To meet a budget crunch, taxes on income, capital gains and dividends have gone up in the US, and may rise further. This has fed speculation that the Indian budget will follow suit. There is also speculation that Chidambaram will introduce an inheritance tax, as in the US.
Some Indian analysts think that soaking the rich will win votes in an election year, though there’s no evidence for this. Other analysts say a high tax on the super-rich will largely be evaded through trusts and other legal forms of tax avoidance, and will not fetch much revenue. The biggest tax evaders are small businessmen earning Rs 5-20 lakh per year, so the focus should be on bringing them into the tax net. A hefty tax on high incomes, it is argued, may disturb investors whom the government is trying to enthuse.
This debate misses a key question: what is our long term tax vision? Should our tax rates be aligned with those in ASEAN countries, or the US? I say we must go the ASEAN way. That means gradually cutting our taxes rates to ASEAN’s lower levels, not raising them (save maybe temporarily).
Budget problems in the US are totally different from those in India. The US has been badly hit by demographic change. Earlier, its baby-boom generation contributed more in taxes than it took out. But now the boomers are retiring, and will take out much more (through Medicare as well as Social Security) than the next generation will put in. Both George W Bush and Obama have greatly increased health entitlements. So, total US spending on three items — Social Security , Medicare and Medicaid (for the poor) — is projected to skyrocket from around 8 per cent of GDP today to 18 per cent by 2025. This is the crisis Obama has to tackle.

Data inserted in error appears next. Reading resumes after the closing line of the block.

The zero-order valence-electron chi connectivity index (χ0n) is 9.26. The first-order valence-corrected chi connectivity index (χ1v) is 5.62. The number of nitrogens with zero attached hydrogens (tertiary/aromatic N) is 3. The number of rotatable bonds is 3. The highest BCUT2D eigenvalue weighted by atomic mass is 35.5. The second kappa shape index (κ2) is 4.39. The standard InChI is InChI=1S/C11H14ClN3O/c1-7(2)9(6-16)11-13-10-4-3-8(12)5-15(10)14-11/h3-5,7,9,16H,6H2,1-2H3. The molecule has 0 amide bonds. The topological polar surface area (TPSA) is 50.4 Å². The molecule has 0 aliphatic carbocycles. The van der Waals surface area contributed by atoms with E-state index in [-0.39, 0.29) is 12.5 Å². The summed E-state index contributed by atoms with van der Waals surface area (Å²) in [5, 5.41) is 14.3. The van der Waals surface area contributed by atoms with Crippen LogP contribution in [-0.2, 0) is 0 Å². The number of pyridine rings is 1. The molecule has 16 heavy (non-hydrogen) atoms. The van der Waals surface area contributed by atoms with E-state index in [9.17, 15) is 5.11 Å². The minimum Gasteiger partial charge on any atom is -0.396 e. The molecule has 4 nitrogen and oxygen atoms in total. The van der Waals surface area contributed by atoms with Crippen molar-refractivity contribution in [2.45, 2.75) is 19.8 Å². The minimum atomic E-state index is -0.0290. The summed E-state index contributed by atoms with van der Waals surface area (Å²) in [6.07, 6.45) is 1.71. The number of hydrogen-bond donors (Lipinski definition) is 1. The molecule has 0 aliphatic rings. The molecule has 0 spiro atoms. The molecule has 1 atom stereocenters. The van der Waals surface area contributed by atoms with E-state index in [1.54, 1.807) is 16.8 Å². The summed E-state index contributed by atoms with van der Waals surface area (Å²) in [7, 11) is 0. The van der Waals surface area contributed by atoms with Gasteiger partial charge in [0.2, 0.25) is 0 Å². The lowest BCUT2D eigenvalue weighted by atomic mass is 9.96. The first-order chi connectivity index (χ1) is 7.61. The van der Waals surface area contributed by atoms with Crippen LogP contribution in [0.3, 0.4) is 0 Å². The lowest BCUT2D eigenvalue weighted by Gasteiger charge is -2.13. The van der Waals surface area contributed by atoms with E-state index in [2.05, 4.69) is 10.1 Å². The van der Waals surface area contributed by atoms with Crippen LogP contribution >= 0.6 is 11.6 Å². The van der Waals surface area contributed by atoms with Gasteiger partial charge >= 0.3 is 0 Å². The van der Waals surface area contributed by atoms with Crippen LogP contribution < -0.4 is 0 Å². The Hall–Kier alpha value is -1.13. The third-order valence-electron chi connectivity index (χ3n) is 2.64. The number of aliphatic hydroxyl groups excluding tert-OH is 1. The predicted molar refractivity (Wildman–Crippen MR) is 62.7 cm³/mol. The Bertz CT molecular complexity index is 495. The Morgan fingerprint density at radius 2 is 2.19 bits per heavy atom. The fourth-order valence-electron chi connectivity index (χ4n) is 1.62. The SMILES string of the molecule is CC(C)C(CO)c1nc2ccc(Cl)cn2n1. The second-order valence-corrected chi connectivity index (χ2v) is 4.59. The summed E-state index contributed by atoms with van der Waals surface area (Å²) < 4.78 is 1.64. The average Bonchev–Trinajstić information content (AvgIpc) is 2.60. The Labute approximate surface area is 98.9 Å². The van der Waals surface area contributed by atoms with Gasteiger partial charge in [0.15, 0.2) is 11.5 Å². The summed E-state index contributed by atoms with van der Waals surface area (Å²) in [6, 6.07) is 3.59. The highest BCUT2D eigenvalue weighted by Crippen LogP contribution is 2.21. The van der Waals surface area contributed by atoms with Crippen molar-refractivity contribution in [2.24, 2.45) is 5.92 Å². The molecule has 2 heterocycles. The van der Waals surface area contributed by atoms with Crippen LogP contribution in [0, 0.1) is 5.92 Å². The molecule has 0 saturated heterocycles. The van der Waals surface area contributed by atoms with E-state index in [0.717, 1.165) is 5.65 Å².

India, however, has excellent demographic prospects. The proportion of Indians in the working age group 15-60 will rise by up to 300 million over the next two decades. This means buoyant tax receipts. If economic reforms ensure that their productivity keeps rising, fast growth will add to the revenue boom. That’s exactly what happened in ASEAN’s boom years: a rising workforce and fast growth helped raise both living and social standards. This was growth with social justice. India should follow the same path.
Recall Chidambaram’s vision in his so-called dream budget of 1997. He said India should aim over time to align its tax rates with those in ASEAN countries. These were fellow-developing countries that had achieved miracle growth of 7 per cent for decades, and hence clearly had tax systems worth replicating. They were also competitors of India in export markets, so in a globalising world India needed to ensure its tax regime was competitive with ASEAN’s.
Singapore, the biggest ASEAN success, has a top income tax rate of 20 per cent (including dividends) and corporate tax rate of 17 per cent. It has no tax on wealth, inheritance or capital gains. In most other ASEAN countries there is no tax on wealth or inheritance. Both the peak income tax rate and corporate tax rate are around 25 per cent or less. Tax rates on capital gains vary from zero to 25 per cent.
The contrast with the US could not be greater. ASEAN countries aim to get tax revenue out of rapid GDP growth and improving demographics (more people in the workforce). They do not face the US problem of a doubling of welfare outgo on account of worsening demographics and slow growth. This is why ASEAN countries have a much friendlier tax regime, one that attracts people and capital, and thus ensures growth with social justice.
Thousands of Americans (including Facebook co-founder Eduardo Saverin) have migrated to Singapore and other tax-friendly places to avoid rising US taxes. French actor Gerard Depardieu has migrated from France to Russia, saying he wants to pay his fair share of taxes but finds the new 75 per cent rate confiscatory. The US has imposed an implicit “exit tax” on the assets of migrating citizens and green cards holders, to discourage their exit. This has no more hope of success than the Berlin Wall had earlier.
India clearly resembles ASEAN more than the US, and must avoid driving successful businessmen to Singapore. Our media devote much space to US problems and taxes, but that doesn’t mean India should take the US path.
If he desperately needs immediate revenue, Chidambaram can impose a temporary surcharge of 10 per cent on high incomes (as was done earlier in 2003). He can increase the Minimum Alternative Tax on corporations to 20 per cent. But he should combine that with a long-term pledge to move towards ASEAN rates.